Veterinary Viewpoint: Benign lumps and bumps

·4 min read

It’s not unusual for cats and dogs to develop some form of lump or bump as they age. Some will be benign and can easily be removed, while others may be more of a concern and will require a more extensive diagnosis and treatment plan.

Some lumps and bumps may form as scar tissue after an injury. If the scar tissue does not interfere with the pet’s use or lifestyle, the condition is generally left alone.

However, if the scar tissue impedes the animal’s movement or duties, treatments such as laser and shock wave therapy may prove useful in reducing the size of the scar.

Animals do get warts and cysts. These are benign bumps and may be removed surgically, especially if they irritate an area of the body. We recently had to surgically remove some warts that were rubbing on a working dog’s harness. Once removal is complete, healing might leave a minor scar, but the irritation will be gone.

Any persistent or fast-growing lump should always be examined and often biopsied, as serious tumors such as mast cell and malignant squamous cell carcinomas may appear similar to cysts and warts. A simple procedure called an aspiration can be performed in the office to determine the origin of the lump and its seriousness. The sample tissue or fluid is sent to a lab for analysis.

The majority of lumps and bumps are of little concern. However, if they continue to grow or are in a location that restricts movement or affects the overlying skin, they can cause irritation for your pet. Even if you suspect the lump is benign, it’s always good to know for certain, so that serious problems can be caught early.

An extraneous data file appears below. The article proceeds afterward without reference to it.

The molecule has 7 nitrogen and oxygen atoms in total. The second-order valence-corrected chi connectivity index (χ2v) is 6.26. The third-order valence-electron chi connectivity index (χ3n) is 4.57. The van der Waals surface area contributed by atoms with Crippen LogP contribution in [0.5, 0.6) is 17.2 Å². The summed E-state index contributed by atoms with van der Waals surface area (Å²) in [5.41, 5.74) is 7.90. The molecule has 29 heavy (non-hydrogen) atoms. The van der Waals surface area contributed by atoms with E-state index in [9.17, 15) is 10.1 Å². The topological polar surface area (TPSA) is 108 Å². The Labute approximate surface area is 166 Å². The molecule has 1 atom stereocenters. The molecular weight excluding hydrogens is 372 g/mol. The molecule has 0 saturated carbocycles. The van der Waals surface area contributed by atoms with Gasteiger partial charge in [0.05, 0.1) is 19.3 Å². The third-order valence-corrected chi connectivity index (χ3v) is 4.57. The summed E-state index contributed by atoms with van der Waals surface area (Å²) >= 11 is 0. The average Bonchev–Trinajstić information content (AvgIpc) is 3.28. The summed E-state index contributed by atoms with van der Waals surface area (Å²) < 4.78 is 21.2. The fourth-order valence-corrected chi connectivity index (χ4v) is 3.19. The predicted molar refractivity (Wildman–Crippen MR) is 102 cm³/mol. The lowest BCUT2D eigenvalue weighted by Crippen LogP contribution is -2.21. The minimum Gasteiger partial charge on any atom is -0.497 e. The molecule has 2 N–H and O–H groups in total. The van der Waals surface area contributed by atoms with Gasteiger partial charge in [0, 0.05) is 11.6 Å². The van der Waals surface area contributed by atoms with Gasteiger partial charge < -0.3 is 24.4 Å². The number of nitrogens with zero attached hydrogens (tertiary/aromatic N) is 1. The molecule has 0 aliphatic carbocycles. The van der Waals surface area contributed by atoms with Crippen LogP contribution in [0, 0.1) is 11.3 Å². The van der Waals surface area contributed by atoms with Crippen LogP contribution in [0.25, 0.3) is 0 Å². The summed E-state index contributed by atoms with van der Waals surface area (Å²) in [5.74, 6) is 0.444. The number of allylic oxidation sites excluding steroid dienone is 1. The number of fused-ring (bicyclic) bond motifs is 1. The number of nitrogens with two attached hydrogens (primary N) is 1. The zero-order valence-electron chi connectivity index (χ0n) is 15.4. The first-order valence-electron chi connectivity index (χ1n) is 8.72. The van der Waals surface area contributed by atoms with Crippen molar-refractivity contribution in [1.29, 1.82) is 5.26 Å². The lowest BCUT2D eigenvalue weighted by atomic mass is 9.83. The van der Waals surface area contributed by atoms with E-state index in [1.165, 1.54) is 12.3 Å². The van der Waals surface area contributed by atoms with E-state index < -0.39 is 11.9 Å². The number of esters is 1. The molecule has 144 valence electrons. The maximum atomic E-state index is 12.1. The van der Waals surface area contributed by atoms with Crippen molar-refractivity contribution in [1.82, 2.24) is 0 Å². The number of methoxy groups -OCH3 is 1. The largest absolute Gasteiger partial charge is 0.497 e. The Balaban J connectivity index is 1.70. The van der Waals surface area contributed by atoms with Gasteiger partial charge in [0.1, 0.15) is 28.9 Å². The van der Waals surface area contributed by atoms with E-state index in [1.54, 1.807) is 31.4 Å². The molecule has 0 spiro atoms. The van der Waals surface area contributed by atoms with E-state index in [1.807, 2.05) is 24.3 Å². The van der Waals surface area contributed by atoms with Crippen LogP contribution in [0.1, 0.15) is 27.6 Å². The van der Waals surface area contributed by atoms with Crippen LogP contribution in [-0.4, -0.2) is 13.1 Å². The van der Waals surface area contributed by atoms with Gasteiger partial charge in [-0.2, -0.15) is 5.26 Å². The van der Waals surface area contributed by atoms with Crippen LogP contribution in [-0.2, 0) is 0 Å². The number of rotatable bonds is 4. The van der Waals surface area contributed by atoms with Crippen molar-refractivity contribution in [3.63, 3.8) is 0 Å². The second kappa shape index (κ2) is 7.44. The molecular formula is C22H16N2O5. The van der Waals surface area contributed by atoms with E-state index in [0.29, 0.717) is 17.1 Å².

Common types of lumps and bumps found in cats and dogs include:

Lipomas which are fatty lumps that generally sit just below the skin’s surface and are usually soft and pliable. They vary in size, but they can grow to be fairly large and can appear anywhere on the body. They should always be checked especially if they are fast growing.

Abscesses are injury sites that become a pus-filled lump. Animals can develop abscesses as the result of foreign bodies under the skin, bites, or from other forms of trauma. These areas are very painful and hot to the touch. Abscesses should be treated by your veterinarian so that they do not become systemic and cause secondary complications.

Hives also form multiple lumps that are usually caused by an allergic reaction to food, insect bites, or some form of contact allergen. Since cats and dogs are covered with hair and fur, they may not be visible but will be able to be felt. Sometimes hives appear in more obvious areas such as the face, ears, nose, and between the toes. If they condition does not clear up in a few hours, contact your veterinarian since the condition may progress into anaphylactic shock which can affect their breathing.

Cysts are common on cats and dogs. They are formed when the sebaceous gland that produces oil to maintain your pet’s hair or fur gets clogged. This blocked gland caused small swellings under the skin that can become infected. Most cysts will burst and heal on their own, but some may need to be drained or surgically removed.

Adenomas of the Perianal Gland are common in dogs, male dogs being most susceptible, although females can also be affected. These lumps are usually slow growing and appear next to the skin of the anus. In males, castration and removal of the mass is the standard treatment.

Skin tags and warts rarely cause problems other than cosmetic unless they are in an area where they are irritated easily such as for grooming. When necessary, treatment usually involves removal.

Granulomas are raised red bumps that may be topped by a crusty formation. They can be found under the skin feel firm to the touch. These should always be checked as they look like aggressive tumors.

Haemangiomas are benign tumors most often affecting dogs by interfering with the blood vessels and soft tissues. These tumors require a biopsy to rule out the possibility of Haemangiosarcomas a very aggressive cancer that has a high mortality rate.

Parasites can also cause lumps. Ticks leave behind lumps when they are removed. Bees and other insects can also cause bumps.

To be safe, any lump or bump that appears on your pet should always be examined.

Dr. Joanna Bronson of Bronson Veterinary Services, located at 452 W. Central Road, Coldwater. Contact her at (517) 369-2161 or visit www.bronsonvetservices.vetstreet.com.

Dr. Joanna Bronson
Dr. Joanna Bronson

This article originally appeared on The Daily Reporter: Opinion